On September 5, 1791, Robert Carter III presented a remarkable document to the District Court in Northumberland County, Virginia. In a “Deed of Gift,” Carter set out a plan for the gradual manumission of 452 enslaved people he owned on plantations in the Tidewater and Shenandoah. Carter declared that he had “for some Time past been convinced that to retain them in Slavery is contrary to the true Principles of Religion and Justice, and that therefor it was my Duty to manumit them.”
Carter’s plan freed his slaves gradually according to age. It was designed to withstand the opposition he expected and received from his heirs and the community, who fought it fiercely in public and the courts. Carter’s document, however, withstood these challenges. Several decades after his death, his executors were still carrying out the manumissions. Today thousands of people in Virginia and other states trace their ancestry to the more than 500 individuals ultimately emancipated by Carter’s deed.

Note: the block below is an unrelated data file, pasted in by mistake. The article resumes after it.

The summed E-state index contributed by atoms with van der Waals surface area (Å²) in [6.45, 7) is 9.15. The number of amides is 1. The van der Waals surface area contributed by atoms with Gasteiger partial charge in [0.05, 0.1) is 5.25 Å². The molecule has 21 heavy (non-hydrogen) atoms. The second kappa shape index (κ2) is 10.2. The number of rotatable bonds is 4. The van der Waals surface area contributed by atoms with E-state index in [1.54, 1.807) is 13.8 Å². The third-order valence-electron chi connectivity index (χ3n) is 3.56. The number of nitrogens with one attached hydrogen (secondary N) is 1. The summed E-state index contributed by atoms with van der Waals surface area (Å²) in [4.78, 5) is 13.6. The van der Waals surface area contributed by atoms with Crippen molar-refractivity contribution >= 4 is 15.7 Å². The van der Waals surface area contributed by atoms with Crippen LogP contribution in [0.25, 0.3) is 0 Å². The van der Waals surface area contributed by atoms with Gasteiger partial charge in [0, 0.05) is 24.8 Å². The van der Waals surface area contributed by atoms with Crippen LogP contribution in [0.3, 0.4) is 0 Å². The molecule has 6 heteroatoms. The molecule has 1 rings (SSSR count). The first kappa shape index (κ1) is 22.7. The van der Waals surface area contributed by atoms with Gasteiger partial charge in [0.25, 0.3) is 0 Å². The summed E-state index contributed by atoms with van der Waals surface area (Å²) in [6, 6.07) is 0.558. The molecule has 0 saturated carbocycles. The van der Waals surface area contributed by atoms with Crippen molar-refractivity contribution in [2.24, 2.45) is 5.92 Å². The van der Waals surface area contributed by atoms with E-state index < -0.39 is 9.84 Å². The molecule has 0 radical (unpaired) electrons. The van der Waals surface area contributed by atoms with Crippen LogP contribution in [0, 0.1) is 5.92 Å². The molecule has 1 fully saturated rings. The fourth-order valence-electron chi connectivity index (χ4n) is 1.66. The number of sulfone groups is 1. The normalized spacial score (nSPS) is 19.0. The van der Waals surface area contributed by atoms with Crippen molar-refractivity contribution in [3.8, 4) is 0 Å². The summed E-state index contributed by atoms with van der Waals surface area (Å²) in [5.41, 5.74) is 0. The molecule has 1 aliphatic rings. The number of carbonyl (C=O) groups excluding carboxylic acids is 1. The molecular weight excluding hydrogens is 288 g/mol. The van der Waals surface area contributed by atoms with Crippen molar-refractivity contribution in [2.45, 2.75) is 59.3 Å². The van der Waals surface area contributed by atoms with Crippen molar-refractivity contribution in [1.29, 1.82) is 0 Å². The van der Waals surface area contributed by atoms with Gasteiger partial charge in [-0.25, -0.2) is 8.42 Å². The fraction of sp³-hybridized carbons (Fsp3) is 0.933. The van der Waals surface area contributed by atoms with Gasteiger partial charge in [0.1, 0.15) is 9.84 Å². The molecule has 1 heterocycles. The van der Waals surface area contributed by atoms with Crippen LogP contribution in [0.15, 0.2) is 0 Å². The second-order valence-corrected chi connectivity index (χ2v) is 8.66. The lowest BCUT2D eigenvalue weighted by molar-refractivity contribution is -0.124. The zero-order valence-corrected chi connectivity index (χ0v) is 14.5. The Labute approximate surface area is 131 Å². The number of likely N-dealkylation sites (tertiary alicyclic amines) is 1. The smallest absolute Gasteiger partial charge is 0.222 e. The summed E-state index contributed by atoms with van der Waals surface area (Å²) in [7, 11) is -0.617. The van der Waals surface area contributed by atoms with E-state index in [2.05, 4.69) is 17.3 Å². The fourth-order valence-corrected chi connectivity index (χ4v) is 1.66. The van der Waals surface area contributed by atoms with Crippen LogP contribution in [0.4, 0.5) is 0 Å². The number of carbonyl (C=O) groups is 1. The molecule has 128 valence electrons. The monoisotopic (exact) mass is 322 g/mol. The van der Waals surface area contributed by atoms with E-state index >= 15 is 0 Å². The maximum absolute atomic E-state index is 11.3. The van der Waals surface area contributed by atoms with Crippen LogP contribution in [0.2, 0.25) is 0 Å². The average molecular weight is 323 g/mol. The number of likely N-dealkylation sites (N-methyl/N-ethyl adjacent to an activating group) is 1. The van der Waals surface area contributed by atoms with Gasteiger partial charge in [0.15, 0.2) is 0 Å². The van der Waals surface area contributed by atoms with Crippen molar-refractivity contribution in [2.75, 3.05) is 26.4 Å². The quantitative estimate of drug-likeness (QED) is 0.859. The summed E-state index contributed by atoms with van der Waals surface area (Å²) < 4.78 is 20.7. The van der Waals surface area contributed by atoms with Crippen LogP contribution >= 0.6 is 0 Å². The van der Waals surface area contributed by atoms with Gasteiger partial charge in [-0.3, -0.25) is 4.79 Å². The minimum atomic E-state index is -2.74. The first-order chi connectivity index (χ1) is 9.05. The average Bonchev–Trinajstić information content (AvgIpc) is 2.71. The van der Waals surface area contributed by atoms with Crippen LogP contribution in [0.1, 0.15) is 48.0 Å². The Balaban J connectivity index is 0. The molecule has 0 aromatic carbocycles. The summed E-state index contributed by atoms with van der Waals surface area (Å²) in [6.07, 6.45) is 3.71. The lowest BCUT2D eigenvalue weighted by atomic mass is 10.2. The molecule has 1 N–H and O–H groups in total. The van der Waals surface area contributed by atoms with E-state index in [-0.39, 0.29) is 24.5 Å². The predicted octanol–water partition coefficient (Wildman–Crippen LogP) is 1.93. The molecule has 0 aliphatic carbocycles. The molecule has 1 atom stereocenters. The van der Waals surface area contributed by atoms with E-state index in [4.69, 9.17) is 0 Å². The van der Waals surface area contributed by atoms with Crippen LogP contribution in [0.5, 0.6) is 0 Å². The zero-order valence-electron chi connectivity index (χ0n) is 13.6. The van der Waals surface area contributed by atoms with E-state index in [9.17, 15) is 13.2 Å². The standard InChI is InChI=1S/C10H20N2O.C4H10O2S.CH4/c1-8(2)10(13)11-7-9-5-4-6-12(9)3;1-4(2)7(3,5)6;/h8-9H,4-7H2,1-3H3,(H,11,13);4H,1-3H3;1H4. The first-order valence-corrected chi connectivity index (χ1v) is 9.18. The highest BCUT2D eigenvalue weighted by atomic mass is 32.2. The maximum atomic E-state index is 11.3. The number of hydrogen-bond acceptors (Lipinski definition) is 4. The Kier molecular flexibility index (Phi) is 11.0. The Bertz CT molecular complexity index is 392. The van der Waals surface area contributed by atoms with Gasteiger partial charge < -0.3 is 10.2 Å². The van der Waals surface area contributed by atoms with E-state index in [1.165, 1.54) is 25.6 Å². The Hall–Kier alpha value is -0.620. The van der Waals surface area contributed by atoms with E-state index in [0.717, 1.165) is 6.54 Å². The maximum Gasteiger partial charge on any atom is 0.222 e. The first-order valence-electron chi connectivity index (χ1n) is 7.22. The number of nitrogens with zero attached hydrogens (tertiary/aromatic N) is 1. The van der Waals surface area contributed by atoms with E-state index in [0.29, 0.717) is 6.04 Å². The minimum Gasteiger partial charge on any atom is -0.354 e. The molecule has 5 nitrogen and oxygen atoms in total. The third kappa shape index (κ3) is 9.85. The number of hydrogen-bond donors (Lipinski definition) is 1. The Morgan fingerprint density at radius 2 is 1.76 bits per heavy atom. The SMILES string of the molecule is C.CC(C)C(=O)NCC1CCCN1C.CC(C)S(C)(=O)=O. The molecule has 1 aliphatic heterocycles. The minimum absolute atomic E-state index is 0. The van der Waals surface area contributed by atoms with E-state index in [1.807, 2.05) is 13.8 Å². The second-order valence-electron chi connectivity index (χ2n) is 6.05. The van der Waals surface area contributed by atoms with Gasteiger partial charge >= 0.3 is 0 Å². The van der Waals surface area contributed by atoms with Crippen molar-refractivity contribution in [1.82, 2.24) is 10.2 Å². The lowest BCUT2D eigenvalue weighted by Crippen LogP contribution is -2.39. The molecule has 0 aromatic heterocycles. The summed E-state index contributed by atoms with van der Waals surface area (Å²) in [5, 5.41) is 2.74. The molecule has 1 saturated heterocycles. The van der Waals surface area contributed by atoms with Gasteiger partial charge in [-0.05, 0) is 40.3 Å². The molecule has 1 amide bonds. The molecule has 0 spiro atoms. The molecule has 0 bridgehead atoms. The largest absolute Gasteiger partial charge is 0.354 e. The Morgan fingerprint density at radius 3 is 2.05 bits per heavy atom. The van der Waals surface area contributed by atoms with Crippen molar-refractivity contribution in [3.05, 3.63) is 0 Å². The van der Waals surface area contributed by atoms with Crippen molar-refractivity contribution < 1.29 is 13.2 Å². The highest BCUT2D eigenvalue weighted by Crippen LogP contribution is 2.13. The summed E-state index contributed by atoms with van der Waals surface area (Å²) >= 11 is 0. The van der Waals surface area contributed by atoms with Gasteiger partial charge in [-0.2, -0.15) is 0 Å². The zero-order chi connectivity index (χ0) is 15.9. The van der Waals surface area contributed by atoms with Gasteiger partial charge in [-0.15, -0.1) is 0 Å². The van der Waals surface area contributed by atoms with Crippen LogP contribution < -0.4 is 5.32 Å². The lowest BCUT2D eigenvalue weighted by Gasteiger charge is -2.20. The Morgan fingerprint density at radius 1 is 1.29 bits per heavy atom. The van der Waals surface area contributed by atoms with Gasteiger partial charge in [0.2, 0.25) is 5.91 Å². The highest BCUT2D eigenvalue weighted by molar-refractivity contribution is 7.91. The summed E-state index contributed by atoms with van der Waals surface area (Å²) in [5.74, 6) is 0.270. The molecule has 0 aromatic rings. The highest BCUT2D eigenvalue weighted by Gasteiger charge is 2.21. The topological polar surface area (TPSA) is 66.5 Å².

One of the best sources on Carter’s deed and the lives of those persons manumitted is John Melendez-Barden’s Flushed With Notions of Freedom: The Growth and Emancipation of a Virginia Slave Community, 1732-1812 (Ph.D. Dissertation, Duke University, 1993). Dr. Melendez-Barden has graciously allowed the Foundation for Historic Christ Church to make this scholarly work available to the public here.
Dr. Melendez-Barden’s meticulous research includes a collection of appendices and key biographical data (citing primary sources) that provide valuable information on the family relationships, surnames, occupations, residences, emancipation certificates, and other important records from the lives of the enslaved persons who gained their freedom through Carter’s deed. The Foundation intends to make this research accessible to the public in an online resource similar to its Corotoman Slave Histories and Corotoman Servant Database.
All material from “Flushed With Notions of Freedom: The Growth and Emancipation of a Virginia Slave Community, 1732-1812” provided here is the copyright of Dr. Melendez-Barden (Copyright by John Randolph Barden 1993).